I have the following statement:
"Only those who play in orchestra are blonde."
Does it tell me something about the whole group of people who play in orchestra? For example, why can't I say that all who play in orchestra are blonde?
According to the book, from which it was taken, it is said that the statement
"All people who are not blonde don't play in orchestra."
is false. So my question is - why? If it is false then there are some other groups of people with different hair color who can play orchestra. But it is a contradiction. For example, if the statement was: "Only those who have the ticket can buy TV", it is right to say that "All who can't buy TV don't have the ticket" (regardless the real life and based only on the statement/condition that is given). We are told in the first statement that only members of some group (those who play orchestra) have some characteristic (are blonde). So logically, those who don't have this specific characteristic don't belong to that group. Don't they?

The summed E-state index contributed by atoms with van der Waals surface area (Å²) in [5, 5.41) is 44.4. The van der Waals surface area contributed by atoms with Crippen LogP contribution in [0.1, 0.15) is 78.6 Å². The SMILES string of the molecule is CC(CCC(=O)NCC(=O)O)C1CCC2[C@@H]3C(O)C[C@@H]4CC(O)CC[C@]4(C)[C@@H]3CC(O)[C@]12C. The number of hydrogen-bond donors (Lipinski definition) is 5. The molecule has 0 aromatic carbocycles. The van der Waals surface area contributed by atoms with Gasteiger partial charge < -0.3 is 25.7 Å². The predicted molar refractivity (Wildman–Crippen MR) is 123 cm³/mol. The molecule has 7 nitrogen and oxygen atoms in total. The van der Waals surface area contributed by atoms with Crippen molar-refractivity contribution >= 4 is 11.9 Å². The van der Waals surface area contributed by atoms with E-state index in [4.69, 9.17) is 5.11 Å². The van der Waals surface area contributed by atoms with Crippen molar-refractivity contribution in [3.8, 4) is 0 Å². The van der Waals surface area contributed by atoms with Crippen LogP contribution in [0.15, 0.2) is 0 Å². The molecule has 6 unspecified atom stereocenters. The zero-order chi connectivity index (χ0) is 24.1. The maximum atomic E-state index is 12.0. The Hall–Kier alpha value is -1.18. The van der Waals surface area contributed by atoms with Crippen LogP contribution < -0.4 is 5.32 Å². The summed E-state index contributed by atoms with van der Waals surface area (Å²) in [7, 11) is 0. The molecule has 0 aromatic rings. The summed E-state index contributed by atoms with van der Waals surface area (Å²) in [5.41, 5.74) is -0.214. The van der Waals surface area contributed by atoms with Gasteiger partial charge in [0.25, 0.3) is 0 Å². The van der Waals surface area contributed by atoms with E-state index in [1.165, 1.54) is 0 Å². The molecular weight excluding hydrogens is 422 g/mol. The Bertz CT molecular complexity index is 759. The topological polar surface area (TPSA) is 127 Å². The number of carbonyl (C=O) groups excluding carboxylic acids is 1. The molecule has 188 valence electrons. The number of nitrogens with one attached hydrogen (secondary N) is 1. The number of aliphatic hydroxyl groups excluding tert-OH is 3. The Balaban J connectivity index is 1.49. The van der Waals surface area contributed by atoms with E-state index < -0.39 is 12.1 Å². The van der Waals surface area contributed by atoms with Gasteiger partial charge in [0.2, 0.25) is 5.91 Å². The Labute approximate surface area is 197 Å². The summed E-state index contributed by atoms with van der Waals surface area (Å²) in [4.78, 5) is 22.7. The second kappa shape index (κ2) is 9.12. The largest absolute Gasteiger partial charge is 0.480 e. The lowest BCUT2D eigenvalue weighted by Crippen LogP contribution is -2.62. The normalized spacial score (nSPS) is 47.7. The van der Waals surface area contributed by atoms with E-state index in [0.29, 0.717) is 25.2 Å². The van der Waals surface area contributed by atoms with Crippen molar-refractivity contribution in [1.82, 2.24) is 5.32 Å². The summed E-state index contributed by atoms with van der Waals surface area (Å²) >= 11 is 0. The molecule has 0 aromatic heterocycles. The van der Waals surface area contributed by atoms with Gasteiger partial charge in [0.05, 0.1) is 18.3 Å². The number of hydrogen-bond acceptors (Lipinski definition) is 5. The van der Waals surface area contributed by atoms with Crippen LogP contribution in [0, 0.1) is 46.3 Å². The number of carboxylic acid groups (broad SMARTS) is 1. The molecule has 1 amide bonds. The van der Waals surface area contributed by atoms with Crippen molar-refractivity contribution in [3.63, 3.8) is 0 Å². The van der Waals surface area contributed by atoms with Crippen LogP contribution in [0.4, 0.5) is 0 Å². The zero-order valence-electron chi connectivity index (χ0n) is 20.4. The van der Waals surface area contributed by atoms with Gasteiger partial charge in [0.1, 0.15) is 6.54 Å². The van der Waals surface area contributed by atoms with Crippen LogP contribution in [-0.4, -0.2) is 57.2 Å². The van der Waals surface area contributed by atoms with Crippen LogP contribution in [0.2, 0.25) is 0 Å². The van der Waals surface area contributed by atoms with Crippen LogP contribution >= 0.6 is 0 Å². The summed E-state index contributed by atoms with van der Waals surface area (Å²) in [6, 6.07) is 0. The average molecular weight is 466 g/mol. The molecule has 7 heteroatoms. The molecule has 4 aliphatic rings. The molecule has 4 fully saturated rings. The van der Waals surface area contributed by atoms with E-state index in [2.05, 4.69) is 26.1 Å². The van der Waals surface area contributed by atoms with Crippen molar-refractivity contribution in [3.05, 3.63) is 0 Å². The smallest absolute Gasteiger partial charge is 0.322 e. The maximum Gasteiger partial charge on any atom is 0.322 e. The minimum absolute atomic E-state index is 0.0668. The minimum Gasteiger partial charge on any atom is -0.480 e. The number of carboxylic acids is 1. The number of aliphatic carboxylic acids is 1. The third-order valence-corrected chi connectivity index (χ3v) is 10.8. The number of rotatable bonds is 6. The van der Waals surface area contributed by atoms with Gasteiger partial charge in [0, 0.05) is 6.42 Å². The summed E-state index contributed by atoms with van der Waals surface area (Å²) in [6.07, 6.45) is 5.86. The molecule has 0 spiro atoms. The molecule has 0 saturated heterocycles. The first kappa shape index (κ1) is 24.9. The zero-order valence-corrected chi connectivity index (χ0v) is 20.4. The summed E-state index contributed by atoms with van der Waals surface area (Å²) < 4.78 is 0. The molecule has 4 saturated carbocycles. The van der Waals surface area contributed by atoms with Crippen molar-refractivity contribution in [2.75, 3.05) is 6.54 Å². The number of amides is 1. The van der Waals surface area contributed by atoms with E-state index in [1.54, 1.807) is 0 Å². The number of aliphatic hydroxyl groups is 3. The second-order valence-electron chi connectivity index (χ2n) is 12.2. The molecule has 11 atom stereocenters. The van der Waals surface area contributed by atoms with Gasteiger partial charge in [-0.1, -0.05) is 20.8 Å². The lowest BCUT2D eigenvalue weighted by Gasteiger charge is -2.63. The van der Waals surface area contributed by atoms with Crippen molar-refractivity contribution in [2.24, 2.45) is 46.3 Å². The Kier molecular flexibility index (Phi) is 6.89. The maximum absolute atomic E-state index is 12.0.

Another example that I thought about: say that the base statement was:
"Only the smartest students get 100 points out of 100 in the exam."
So according to what the books says regarding the statement in the previous example, the following statement will be false:
"All those who don't get 100 points are not the smartest students."
So it seems that the main problem here is that I can't determine whether all the smartest students get 100 or not. These "only" and "all" are really confusing.
Sorry if it sounds stupid, but I'm stuck with that.